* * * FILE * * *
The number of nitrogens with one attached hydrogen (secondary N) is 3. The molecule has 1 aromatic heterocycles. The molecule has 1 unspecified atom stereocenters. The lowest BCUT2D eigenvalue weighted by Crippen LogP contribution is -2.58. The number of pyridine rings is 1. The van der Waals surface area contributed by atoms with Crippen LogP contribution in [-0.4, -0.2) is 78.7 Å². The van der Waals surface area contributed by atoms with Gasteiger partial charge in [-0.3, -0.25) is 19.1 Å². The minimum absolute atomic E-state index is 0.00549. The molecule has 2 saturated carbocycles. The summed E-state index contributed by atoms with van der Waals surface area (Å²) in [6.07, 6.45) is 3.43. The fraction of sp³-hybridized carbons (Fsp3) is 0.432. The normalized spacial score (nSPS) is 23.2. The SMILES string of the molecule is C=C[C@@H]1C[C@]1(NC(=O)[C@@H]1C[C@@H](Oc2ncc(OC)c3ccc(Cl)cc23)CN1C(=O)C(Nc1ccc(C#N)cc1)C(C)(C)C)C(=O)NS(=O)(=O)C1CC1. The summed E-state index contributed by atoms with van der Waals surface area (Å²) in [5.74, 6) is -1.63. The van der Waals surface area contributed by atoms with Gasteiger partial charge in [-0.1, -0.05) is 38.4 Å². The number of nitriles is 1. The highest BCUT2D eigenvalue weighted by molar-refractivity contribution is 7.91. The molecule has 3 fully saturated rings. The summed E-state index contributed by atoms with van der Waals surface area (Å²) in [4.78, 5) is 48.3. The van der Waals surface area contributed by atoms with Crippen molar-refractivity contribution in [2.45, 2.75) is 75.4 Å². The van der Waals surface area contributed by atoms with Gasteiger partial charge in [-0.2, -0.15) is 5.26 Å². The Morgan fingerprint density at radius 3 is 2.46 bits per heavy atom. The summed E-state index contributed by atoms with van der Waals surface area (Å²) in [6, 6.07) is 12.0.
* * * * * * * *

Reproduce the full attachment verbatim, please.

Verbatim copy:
The number of nitrogens with one attached hydrogen (secondary N) is 3. The molecule has 1 aromatic heterocycles. The molecule has 1 unspecified atom stereocenters. The lowest BCUT2D eigenvalue weighted by Crippen LogP contribution is -2.58. The number of pyridine rings is 1. The van der Waals surface area contributed by atoms with Crippen LogP contribution in [-0.4, -0.2) is 78.7 Å². The van der Waals surface area contributed by atoms with Gasteiger partial charge in [-0.3, -0.25) is 19.1 Å². The minimum absolute atomic E-state index is 0.00549. The molecule has 2 saturated carbocycles. The summed E-state index contributed by atoms with van der Waals surface area (Å²) in [6.07, 6.45) is 3.43. The fraction of sp³-hybridized carbons (Fsp3) is 0.432. The normalized spacial score (nSPS) is 23.2. The SMILES string of the molecule is C=C[C@@H]1C[C@]1(NC(=O)[C@@H]1C[C@@H](Oc2ncc(OC)c3ccc(Cl)cc23)CN1C(=O)C(Nc1ccc(C#N)cc1)C(C)(C)C)C(=O)NS(=O)(=O)C1CC1. The summed E-state index contributed by atoms with van der Waals surface area (Å²) in [5.74, 6) is -1.63. The van der Waals surface area contributed by atoms with Gasteiger partial charge in [-0.1, -0.05) is 38.4 Å². The number of nitriles is 1. The highest BCUT2D eigenvalue weighted by molar-refractivity contribution is 7.91. The molecule has 3 fully saturated rings. The summed E-state index contributed by atoms with van der Waals surface area (Å²) in [4.78, 5) is 48.3. The van der Waals surface area contributed by atoms with Crippen molar-refractivity contribution in [2.45, 2.75) is 75.4 Å². The van der Waals surface area contributed by atoms with Gasteiger partial charge in [-0.2, -0.15) is 5.26 Å². The Morgan fingerprint density at radius 3 is 2.46 bits per heavy atom. The summed E-state index contributed by atoms with van der Waals surface area (Å²) in [6, 6.07) is 12.0.